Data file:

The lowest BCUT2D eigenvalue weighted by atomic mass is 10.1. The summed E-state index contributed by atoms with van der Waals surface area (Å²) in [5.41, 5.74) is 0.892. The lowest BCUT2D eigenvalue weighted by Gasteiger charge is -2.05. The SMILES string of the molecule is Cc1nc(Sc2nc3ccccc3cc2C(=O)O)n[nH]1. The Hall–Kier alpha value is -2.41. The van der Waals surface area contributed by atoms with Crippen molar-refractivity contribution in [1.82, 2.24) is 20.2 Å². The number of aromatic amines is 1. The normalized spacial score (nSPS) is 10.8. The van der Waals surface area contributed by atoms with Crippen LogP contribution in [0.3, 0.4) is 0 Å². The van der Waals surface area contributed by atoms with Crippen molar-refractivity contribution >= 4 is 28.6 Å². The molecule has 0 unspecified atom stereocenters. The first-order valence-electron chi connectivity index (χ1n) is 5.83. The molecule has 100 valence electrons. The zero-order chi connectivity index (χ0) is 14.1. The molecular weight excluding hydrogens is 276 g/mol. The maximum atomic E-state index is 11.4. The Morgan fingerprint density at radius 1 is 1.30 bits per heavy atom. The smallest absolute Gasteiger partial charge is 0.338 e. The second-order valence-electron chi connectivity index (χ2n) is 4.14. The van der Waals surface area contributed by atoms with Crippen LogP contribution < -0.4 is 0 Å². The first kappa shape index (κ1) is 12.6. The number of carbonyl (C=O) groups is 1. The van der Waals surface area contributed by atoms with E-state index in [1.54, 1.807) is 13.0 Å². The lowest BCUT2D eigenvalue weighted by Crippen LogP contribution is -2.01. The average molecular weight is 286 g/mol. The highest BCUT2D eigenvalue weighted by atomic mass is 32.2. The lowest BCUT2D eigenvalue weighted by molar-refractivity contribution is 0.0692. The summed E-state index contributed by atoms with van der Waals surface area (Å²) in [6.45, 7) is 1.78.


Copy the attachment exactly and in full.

The lowest BCUT2D eigenvalue weighted by atomic mass is 10.1. The summed E-state index contributed by atoms with van der Waals surface area (Å²) in [5.41, 5.74) is 0.892. The lowest BCUT2D eigenvalue weighted by Gasteiger charge is -2.05. The SMILES string of the molecule is Cc1nc(Sc2nc3ccccc3cc2C(=O)O)n[nH]1. The Hall–Kier alpha value is -2.41. The van der Waals surface area contributed by atoms with Crippen molar-refractivity contribution in [1.82, 2.24) is 20.2 Å². The number of aromatic amines is 1. The normalized spacial score (nSPS) is 10.8. The van der Waals surface area contributed by atoms with Crippen LogP contribution in [0.3, 0.4) is 0 Å². The van der Waals surface area contributed by atoms with Crippen molar-refractivity contribution >= 4 is 28.6 Å². The molecule has 0 unspecified atom stereocenters. The first-order valence-electron chi connectivity index (χ1n) is 5.83. The molecule has 100 valence electrons. The zero-order chi connectivity index (χ0) is 14.1. The molecular weight excluding hydrogens is 276 g/mol. The maximum atomic E-state index is 11.4. The Morgan fingerprint density at radius 1 is 1.30 bits per heavy atom. The smallest absolute Gasteiger partial charge is 0.338 e. The second-order valence-electron chi connectivity index (χ2n) is 4.14. The van der Waals surface area contributed by atoms with Crippen LogP contribution < -0.4 is 0 Å². The first kappa shape index (κ1) is 12.6. The number of carbonyl (C=O) groups is 1. The van der Waals surface area contributed by atoms with E-state index in [1.54, 1.807) is 13.0 Å². The lowest BCUT2D eigenvalue weighted by Crippen LogP contribution is -2.01. The average molecular weight is 286 g/mol. The highest BCUT2D eigenvalue weighted by atomic mass is 32.2. The lowest BCUT2D eigenvalue weighted by molar-refractivity contribution is 0.0692. The summed E-state index contributed by atoms with van der Waals surface area (Å²) in [6.45, 7) is 1.78.